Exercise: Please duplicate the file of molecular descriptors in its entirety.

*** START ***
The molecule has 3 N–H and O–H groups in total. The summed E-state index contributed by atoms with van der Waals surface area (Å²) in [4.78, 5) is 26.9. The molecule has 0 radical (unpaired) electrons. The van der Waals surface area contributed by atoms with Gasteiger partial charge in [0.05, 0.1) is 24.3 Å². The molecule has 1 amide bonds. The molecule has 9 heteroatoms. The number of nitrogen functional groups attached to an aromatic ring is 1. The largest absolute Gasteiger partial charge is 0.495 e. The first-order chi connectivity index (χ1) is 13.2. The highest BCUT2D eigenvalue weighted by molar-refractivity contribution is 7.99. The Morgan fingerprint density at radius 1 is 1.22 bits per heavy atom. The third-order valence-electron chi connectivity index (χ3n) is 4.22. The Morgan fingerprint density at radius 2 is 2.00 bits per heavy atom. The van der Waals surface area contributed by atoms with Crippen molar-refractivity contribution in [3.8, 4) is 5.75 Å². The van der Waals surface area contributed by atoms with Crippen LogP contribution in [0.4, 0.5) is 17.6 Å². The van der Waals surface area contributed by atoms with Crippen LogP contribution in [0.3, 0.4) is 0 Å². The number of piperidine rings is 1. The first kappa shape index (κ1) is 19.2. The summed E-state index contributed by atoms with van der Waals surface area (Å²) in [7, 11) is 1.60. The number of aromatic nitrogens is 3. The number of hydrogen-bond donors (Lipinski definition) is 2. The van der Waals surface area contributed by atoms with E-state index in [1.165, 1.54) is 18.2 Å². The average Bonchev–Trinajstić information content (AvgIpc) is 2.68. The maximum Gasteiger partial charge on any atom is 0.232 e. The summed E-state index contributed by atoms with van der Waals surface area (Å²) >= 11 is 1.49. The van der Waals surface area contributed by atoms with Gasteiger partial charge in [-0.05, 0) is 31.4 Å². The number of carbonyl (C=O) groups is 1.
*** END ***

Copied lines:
The molecule has 3 N–H and O–H groups in total. The summed E-state index contributed by atoms with van der Waals surface area (Å²) in [4.78, 5) is 26.9. The molecule has 0 radical (unpaired) electrons. The van der Waals surface area contributed by atoms with Gasteiger partial charge in [0.05, 0.1) is 24.3 Å². The molecule has 1 amide bonds. The molecule has 9 heteroatoms. The number of nitrogen functional groups attached to an aromatic ring is 1. The largest absolute Gasteiger partial charge is 0.495 e. The first-order chi connectivity index (χ1) is 13.2. The highest BCUT2D eigenvalue weighted by molar-refractivity contribution is 7.99. The Morgan fingerprint density at radius 1 is 1.22 bits per heavy atom. The third-order valence-electron chi connectivity index (χ3n) is 4.22. The Morgan fingerprint density at radius 2 is 2.00 bits per heavy atom. The van der Waals surface area contributed by atoms with Crippen molar-refractivity contribution in [3.8, 4) is 5.75 Å². The van der Waals surface area contributed by atoms with Crippen LogP contribution in [0.4, 0.5) is 17.6 Å². The van der Waals surface area contributed by atoms with Crippen LogP contribution in [0.3, 0.4) is 0 Å². The number of piperidine rings is 1. The first kappa shape index (κ1) is 19.2. The summed E-state index contributed by atoms with van der Waals surface area (Å²) in [7, 11) is 1.60. The number of aromatic nitrogens is 3. The number of hydrogen-bond donors (Lipinski definition) is 2. The van der Waals surface area contributed by atoms with E-state index in [1.165, 1.54) is 18.2 Å². The average Bonchev–Trinajstić information content (AvgIpc) is 2.68. The maximum Gasteiger partial charge on any atom is 0.232 e. The summed E-state index contributed by atoms with van der Waals surface area (Å²) >= 11 is 1.49. The van der Waals surface area contributed by atoms with Gasteiger partial charge in [-0.05, 0) is 31.4 Å². The number of carbonyl (C=O) groups is 1.